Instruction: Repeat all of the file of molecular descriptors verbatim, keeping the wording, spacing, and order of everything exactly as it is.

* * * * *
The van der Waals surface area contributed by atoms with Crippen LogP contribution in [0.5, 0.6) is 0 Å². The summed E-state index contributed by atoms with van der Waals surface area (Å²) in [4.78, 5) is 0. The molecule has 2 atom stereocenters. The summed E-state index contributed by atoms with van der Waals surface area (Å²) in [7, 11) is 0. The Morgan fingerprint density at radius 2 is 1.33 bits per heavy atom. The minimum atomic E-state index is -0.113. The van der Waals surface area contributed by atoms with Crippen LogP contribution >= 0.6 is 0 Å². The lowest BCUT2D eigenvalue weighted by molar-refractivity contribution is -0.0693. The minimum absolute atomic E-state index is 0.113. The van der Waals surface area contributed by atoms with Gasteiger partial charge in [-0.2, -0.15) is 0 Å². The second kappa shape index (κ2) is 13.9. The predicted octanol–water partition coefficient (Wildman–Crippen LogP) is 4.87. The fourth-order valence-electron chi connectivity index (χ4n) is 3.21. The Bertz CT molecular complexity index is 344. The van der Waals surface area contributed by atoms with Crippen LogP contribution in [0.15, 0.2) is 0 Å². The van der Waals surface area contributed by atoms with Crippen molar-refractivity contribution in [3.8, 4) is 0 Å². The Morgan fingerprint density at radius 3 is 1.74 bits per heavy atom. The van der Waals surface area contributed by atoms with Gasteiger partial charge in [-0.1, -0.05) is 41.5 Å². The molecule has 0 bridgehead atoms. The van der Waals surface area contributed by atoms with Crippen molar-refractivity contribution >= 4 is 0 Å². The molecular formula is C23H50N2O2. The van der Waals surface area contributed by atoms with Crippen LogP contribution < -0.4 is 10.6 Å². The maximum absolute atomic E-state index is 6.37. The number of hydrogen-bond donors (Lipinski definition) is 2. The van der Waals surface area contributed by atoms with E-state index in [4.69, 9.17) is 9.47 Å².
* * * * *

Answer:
The van der Waals surface area contributed by atoms with Crippen LogP contribution in [0.5, 0.6) is 0 Å². The summed E-state index contributed by atoms with van der Waals surface area (Å²) in [4.78, 5) is 0. The molecule has 2 atom stereocenters. The summed E-state index contributed by atoms with van der Waals surface area (Å²) in [7, 11) is 0. The Morgan fingerprint density at radius 2 is 1.33 bits per heavy atom. The minimum atomic E-state index is -0.113. The van der Waals surface area contributed by atoms with Crippen LogP contribution >= 0.6 is 0 Å². The lowest BCUT2D eigenvalue weighted by molar-refractivity contribution is -0.0693. The minimum absolute atomic E-state index is 0.113. The van der Waals surface area contributed by atoms with Gasteiger partial charge in [-0.2, -0.15) is 0 Å². The second kappa shape index (κ2) is 13.9. The predicted octanol–water partition coefficient (Wildman–Crippen LogP) is 4.87. The fourth-order valence-electron chi connectivity index (χ4n) is 3.21. The Bertz CT molecular complexity index is 344. The van der Waals surface area contributed by atoms with Crippen LogP contribution in [0.15, 0.2) is 0 Å². The van der Waals surface area contributed by atoms with Crippen molar-refractivity contribution in [3.8, 4) is 0 Å². The Morgan fingerprint density at radius 3 is 1.74 bits per heavy atom. The van der Waals surface area contributed by atoms with Gasteiger partial charge in [-0.1, -0.05) is 41.5 Å². The molecule has 0 bridgehead atoms. The van der Waals surface area contributed by atoms with Crippen molar-refractivity contribution >= 4 is 0 Å². The molecular formula is C23H50N2O2. The van der Waals surface area contributed by atoms with Crippen LogP contribution < -0.4 is 10.6 Å². The maximum absolute atomic E-state index is 6.37. The number of hydrogen-bond donors (Lipinski definition) is 2. The van der Waals surface area contributed by atoms with E-state index in [4.69, 9.17) is 9.47 Å².